When Vice News argued that perhaps Mt. Rushmore should be demolished, running a headline which declared without irony - "Let's Blow Up Mount Rushmore" (a headline subsequently scrubbed) - we suggested that the fanatical push to sanitize all historic monuments and public references to past political leaders perceived as 'tainted' or controversial "may have hit peak crazy here." Well, we were wrong - it appears the PC mob is now coming for the film industry.
The historic Orpheum Theatre in Memphis, Tennessee has decided to censor "Gone With the Wind" from a line-up of movies it will show as part of its 2018 Summer Movie Series after dubbing it racially "insensitive". The 1939 classic film, based on the book by Margaret Mitchell, is set on a plantation in the American South during the Civil War and Reconstruction era, and is widely considered by critics and historians to be among the greatest American movies of all time. It broke Academy Award records at the time, receiving eight Oscars including a Best Supporting Actress for Hattie McDaniel, who became the first African-American Academy Award-winner. It also remains the highest grossing film of all time (with ticket prices adjusted for inflation) - beating out even Star Wars.
Memphis' Orpheum Theatre has included the movie as part of its annual local film festival featuring American classics for decades. But apparently this nearly 80-year old world renowned classic has been scrubbed for the first time based on some complaints the theater received after its last August 11 showing. “As an organization whose stated mission is to ‘entertain, educate and enlighten the communities it serves’, the Orpheum cannot show a film that is insensitive to a large segment of its local population,” the theater’s board said in a statement.
The theater indicated that for the first time this year's screening “generated numerous comments” which led to the decision to drop it, adding that, “while title selections for the series are typically made in the spring of each year, the Orpheum has made this determination early in response to specific inquiries from patrons.” This will mark the first time in 34 years Gone With the Wind will not show. It appears that much of the negative feedback came via Orpheum Theatre's Facebook page with some comments decrying the film as "racist" and leveling the charge that it's a "tribute to white supremacy".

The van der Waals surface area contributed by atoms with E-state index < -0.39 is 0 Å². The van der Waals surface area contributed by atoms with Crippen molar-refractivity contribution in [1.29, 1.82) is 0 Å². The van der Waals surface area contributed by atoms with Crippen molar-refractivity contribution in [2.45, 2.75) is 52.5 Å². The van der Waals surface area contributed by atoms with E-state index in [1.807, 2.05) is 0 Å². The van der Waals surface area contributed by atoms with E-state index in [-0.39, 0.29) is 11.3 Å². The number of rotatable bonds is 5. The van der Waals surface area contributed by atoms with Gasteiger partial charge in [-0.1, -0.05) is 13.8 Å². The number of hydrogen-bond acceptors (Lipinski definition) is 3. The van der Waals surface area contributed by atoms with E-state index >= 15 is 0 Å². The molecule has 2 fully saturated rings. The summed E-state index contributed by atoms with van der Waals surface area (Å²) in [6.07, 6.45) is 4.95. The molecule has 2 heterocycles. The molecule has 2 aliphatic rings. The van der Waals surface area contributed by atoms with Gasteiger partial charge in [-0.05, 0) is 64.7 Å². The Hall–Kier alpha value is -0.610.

Meanwhile Brett Batterson, the president of Orpheum Theatre Group, claimed in an interview that the decision was made before the tragic events of Charlottesville. “This is something that’s been questioned every year, but the social media storm this year really brought it home," he said. “This is about the Orpheum wanting to be inclusive and welcoming to all of Memphis."
Local media also referenced Memphis' "64 percent African-American population" as making the film's inclusion in the festival "insensitive". Yet, if as Batterson claims the removal of the film was primarily due to negative social media response, this means the Memphis population may not have actually had much of a say. And of course the next logical question is: where was the outcry of "racism" while the film was featured every year for 34 years, and sometimes multiple times a year?
This would further imply that just about every film industry institution from the Academy Awards to the American Film Institute to the People's Choice Awards to every critic that ever praised the movie is potentially a racist and paid tribute to white supremacy. But that is the absurd path we are headed down here: an American classic which goes back to the first part of the 20th century must be purged due to angry anonymous comments on social media. Orpheum's president admits he cowered before what he called a "social media storm" and opted for censorship.
Orpheum Theatre Group's mission is stated as "utilizing the performing arts to entertain, educate, and enlighten." But we wonder: if the very organizations claiming to safeguard and promote the arts are now purging classics like Gone With the Wind, are we now witnessing the start of a broader and vicious coming assault on art itself?